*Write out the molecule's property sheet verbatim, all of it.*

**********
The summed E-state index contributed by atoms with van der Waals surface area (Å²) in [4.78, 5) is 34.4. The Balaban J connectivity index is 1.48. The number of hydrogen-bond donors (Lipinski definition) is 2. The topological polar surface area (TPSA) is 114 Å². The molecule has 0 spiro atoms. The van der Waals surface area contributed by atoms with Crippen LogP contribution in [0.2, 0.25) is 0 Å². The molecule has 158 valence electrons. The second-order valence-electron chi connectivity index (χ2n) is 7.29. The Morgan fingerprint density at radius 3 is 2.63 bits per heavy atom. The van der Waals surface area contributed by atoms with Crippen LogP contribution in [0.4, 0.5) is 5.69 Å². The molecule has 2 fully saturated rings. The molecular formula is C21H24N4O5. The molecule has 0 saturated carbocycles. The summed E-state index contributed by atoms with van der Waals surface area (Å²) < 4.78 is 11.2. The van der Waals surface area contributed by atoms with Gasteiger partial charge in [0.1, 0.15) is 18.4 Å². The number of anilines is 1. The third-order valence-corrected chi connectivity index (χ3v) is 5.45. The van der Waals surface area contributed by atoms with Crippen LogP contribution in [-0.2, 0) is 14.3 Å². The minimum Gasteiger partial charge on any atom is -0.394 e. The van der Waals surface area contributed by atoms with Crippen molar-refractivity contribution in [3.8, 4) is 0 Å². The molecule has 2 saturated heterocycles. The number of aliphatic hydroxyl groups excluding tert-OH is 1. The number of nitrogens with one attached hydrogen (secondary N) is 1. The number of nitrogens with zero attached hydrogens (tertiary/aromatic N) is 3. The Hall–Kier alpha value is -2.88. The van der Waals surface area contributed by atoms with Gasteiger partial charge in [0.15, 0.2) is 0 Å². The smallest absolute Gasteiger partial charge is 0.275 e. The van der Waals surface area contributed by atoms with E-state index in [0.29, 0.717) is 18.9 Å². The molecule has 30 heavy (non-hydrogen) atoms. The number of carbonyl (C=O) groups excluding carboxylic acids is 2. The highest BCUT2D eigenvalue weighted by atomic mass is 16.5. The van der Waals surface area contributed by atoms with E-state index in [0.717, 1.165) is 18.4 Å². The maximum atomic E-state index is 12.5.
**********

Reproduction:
The summed E-state index contributed by atoms with van der Waals surface area (Å²) in [4.78, 5) is 34.4. The Balaban J connectivity index is 1.48. The number of hydrogen-bond donors (Lipinski definition) is 2. The topological polar surface area (TPSA) is 114 Å². The molecule has 0 spiro atoms. The van der Waals surface area contributed by atoms with Crippen LogP contribution in [0.2, 0.25) is 0 Å². The molecule has 158 valence electrons. The second-order valence-electron chi connectivity index (χ2n) is 7.29. The Morgan fingerprint density at radius 3 is 2.63 bits per heavy atom. The van der Waals surface area contributed by atoms with Crippen LogP contribution in [0.4, 0.5) is 5.69 Å². The molecule has 2 fully saturated rings. The molecular formula is C21H24N4O5. The molecule has 0 saturated carbocycles. The summed E-state index contributed by atoms with van der Waals surface area (Å²) < 4.78 is 11.2. The van der Waals surface area contributed by atoms with Gasteiger partial charge in [0.1, 0.15) is 18.4 Å². The number of anilines is 1. The third-order valence-corrected chi connectivity index (χ3v) is 5.45. The van der Waals surface area contributed by atoms with Crippen LogP contribution in [-0.2, 0) is 14.3 Å². The minimum Gasteiger partial charge on any atom is -0.394 e. The van der Waals surface area contributed by atoms with Crippen molar-refractivity contribution in [3.8, 4) is 0 Å². The molecule has 2 saturated heterocycles. The number of aliphatic hydroxyl groups excluding tert-OH is 1. The number of nitrogens with one attached hydrogen (secondary N) is 1. The number of nitrogens with zero attached hydrogens (tertiary/aromatic N) is 3. The Hall–Kier alpha value is -2.88. The van der Waals surface area contributed by atoms with Gasteiger partial charge in [0.15, 0.2) is 0 Å². The smallest absolute Gasteiger partial charge is 0.275 e. The van der Waals surface area contributed by atoms with E-state index in [0.29, 0.717) is 18.9 Å². The molecule has 30 heavy (non-hydrogen) atoms. The number of carbonyl (C=O) groups excluding carboxylic acids is 2. The highest BCUT2D eigenvalue weighted by atomic mass is 16.5. The van der Waals surface area contributed by atoms with E-state index in [0.717, 1.165) is 18.4 Å². The maximum atomic E-state index is 12.5.